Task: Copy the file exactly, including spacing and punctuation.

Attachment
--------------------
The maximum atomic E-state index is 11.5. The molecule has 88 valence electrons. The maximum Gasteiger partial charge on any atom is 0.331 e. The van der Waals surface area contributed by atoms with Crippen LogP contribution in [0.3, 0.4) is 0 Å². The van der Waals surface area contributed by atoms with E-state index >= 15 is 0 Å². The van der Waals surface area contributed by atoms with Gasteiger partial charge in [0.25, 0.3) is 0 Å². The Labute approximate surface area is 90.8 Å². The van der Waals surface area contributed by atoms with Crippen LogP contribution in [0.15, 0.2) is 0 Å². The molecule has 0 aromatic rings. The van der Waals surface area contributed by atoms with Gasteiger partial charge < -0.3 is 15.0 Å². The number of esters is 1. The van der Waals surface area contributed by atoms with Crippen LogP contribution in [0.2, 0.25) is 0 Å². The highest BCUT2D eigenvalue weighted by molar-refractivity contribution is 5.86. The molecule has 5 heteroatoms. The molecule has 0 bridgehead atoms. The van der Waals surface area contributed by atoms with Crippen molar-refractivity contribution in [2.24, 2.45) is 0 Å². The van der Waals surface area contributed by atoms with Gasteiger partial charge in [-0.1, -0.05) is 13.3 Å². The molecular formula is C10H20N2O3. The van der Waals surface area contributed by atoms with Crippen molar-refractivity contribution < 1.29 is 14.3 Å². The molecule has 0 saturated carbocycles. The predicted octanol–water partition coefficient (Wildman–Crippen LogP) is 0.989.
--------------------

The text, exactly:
The maximum atomic E-state index is 11.5. The molecule has 88 valence electrons. The maximum Gasteiger partial charge on any atom is 0.331 e. The van der Waals surface area contributed by atoms with Crippen LogP contribution in [0.3, 0.4) is 0 Å². The van der Waals surface area contributed by atoms with E-state index >= 15 is 0 Å². The van der Waals surface area contributed by atoms with Gasteiger partial charge in [0.25, 0.3) is 0 Å². The Labute approximate surface area is 90.8 Å². The van der Waals surface area contributed by atoms with Crippen LogP contribution in [0.15, 0.2) is 0 Å². The molecule has 0 aromatic rings. The van der Waals surface area contributed by atoms with Gasteiger partial charge < -0.3 is 15.0 Å². The number of esters is 1. The van der Waals surface area contributed by atoms with Crippen LogP contribution in [0.2, 0.25) is 0 Å². The highest BCUT2D eigenvalue weighted by molar-refractivity contribution is 5.86. The molecule has 5 heteroatoms. The molecule has 0 bridgehead atoms. The van der Waals surface area contributed by atoms with Crippen molar-refractivity contribution in [2.24, 2.45) is 0 Å². The van der Waals surface area contributed by atoms with Gasteiger partial charge in [-0.1, -0.05) is 13.3 Å². The molecular formula is C10H20N2O3. The van der Waals surface area contributed by atoms with Crippen molar-refractivity contribution < 1.29 is 14.3 Å². The molecule has 0 saturated carbocycles. The predicted octanol–water partition coefficient (Wildman–Crippen LogP) is 0.989.